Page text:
Still, I could go only on one condition – if he could guarantee a fully secured parking space for the motorcycle. He assured me that I could drive a limo to his place, and no one would touch it. “Cool!”, I said, and quickly started the process of shoving the essentials in the backpack. Now my test bike was the 797+ that comes with a flyscreen and a rear seat cowl. It was an almost new motorcycle, but someone had still somehow managed to make one of the two Allen bolts, which hold the seat cowl in place, disappear. Although the Ducati official assured me that it won’t go anywhere, the thought of it flying away and causing a Final Destination kind of a catastrophe had me remove it in a jiffy. Plus, when it comes to clothing on a naked, lesser is always better, right? Just one Allen key from the tool kit below was enough to take the red cover off and reveal the pretty rear in its entirety.
Tool kit packed and tucked away in its original position under the seat; a quick trip to the fuel station to fill the 16.5-litre fuel tank to the brim, and off I was, carving my way out through dense, but still moving, traffic of South East Delhi towards NH 24 during rush hour. Bad idea. I must have covered just 12 to 15 km or less when I got this mother of all traffic jams where endless rows of vehicles resembled more like a huge parking lot than a jam on a national highway. Honestly, it looked more like those scenes from apocalypse movies where all traffic comes to a standstill before hundred feet high waves sweep all life on this planet into oblivion.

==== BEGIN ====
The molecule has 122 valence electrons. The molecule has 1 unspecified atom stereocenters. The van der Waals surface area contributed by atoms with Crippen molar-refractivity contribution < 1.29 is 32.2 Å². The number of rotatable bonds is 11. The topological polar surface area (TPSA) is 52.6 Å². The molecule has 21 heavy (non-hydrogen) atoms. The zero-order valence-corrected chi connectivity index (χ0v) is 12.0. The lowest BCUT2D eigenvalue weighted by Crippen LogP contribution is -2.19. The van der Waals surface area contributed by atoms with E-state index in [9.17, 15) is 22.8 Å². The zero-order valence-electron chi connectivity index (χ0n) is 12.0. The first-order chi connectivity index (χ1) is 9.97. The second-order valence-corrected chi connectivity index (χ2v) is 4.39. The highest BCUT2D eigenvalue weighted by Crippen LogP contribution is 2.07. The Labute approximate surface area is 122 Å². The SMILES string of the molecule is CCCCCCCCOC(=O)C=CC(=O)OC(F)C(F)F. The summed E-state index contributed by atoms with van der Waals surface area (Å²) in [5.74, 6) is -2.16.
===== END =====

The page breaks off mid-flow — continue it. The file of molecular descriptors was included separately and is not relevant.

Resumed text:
I dismissed my hallucinations upon realizing that I was around Ghaziabad, and the nearest ocean was more than a thousand miles away. I parked the bike by the kerb; switched the parking lights on (rotate the ignition key anticlockwise a click further where it locks the steering); took the key out, and sat on the broken concrete fence alongside, with eyes locked on my steed. The Monster stood there nonchalantly, its red glistening even more with myriad hues of flashes bouncing off its rich texture, reiterating how beautiful the bikes are that wear the Ducati moniker.